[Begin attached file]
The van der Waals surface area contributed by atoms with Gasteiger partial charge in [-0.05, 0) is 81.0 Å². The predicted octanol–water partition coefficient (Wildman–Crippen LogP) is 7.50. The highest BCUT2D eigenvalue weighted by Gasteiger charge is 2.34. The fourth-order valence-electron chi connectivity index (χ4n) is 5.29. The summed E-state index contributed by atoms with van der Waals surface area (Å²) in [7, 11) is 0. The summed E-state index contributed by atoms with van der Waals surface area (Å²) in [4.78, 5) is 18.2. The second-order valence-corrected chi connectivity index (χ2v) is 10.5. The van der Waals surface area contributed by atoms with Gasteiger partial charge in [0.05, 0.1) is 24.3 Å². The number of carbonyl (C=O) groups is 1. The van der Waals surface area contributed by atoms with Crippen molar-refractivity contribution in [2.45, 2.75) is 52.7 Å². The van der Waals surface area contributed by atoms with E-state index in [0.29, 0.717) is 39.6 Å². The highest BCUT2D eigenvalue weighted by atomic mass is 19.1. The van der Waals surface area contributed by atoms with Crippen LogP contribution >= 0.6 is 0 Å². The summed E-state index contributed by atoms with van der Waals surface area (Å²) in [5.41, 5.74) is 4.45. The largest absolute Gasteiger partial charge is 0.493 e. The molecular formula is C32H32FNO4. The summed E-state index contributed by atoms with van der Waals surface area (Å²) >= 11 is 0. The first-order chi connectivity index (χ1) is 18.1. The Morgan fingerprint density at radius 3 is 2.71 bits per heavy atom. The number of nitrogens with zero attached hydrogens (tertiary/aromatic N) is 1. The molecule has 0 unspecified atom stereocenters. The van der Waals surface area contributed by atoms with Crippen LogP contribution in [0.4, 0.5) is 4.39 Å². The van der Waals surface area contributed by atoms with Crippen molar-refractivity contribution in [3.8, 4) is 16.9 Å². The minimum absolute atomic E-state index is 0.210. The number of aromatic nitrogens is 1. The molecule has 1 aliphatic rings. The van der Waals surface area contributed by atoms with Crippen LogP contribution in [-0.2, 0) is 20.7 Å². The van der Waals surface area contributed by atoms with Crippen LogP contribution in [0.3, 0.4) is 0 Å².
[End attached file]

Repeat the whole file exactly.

The van der Waals surface area contributed by atoms with Gasteiger partial charge in [-0.05, 0) is 81.0 Å². The predicted octanol–water partition coefficient (Wildman–Crippen LogP) is 7.50. The highest BCUT2D eigenvalue weighted by Gasteiger charge is 2.34. The fourth-order valence-electron chi connectivity index (χ4n) is 5.29. The summed E-state index contributed by atoms with van der Waals surface area (Å²) in [7, 11) is 0. The summed E-state index contributed by atoms with van der Waals surface area (Å²) in [4.78, 5) is 18.2. The second-order valence-corrected chi connectivity index (χ2v) is 10.5. The van der Waals surface area contributed by atoms with Gasteiger partial charge in [0.05, 0.1) is 24.3 Å². The number of carbonyl (C=O) groups is 1. The van der Waals surface area contributed by atoms with Crippen molar-refractivity contribution in [2.45, 2.75) is 52.7 Å². The van der Waals surface area contributed by atoms with E-state index in [0.29, 0.717) is 39.6 Å². The highest BCUT2D eigenvalue weighted by atomic mass is 19.1. The van der Waals surface area contributed by atoms with Crippen LogP contribution >= 0.6 is 0 Å². The summed E-state index contributed by atoms with van der Waals surface area (Å²) in [5.41, 5.74) is 4.45. The largest absolute Gasteiger partial charge is 0.493 e. The molecular formula is C32H32FNO4. The summed E-state index contributed by atoms with van der Waals surface area (Å²) >= 11 is 0. The first-order chi connectivity index (χ1) is 18.1. The Morgan fingerprint density at radius 3 is 2.71 bits per heavy atom. The number of nitrogens with zero attached hydrogens (tertiary/aromatic N) is 1. The molecule has 0 unspecified atom stereocenters. The van der Waals surface area contributed by atoms with Crippen LogP contribution in [0.4, 0.5) is 4.39 Å². The van der Waals surface area contributed by atoms with Crippen molar-refractivity contribution in [3.8, 4) is 16.9 Å². The minimum absolute atomic E-state index is 0.210. The number of aromatic nitrogens is 1. The molecule has 1 aliphatic rings. The van der Waals surface area contributed by atoms with Crippen LogP contribution in [-0.2, 0) is 20.7 Å². The van der Waals surface area contributed by atoms with Crippen LogP contribution in [0.3, 0.4) is 0 Å².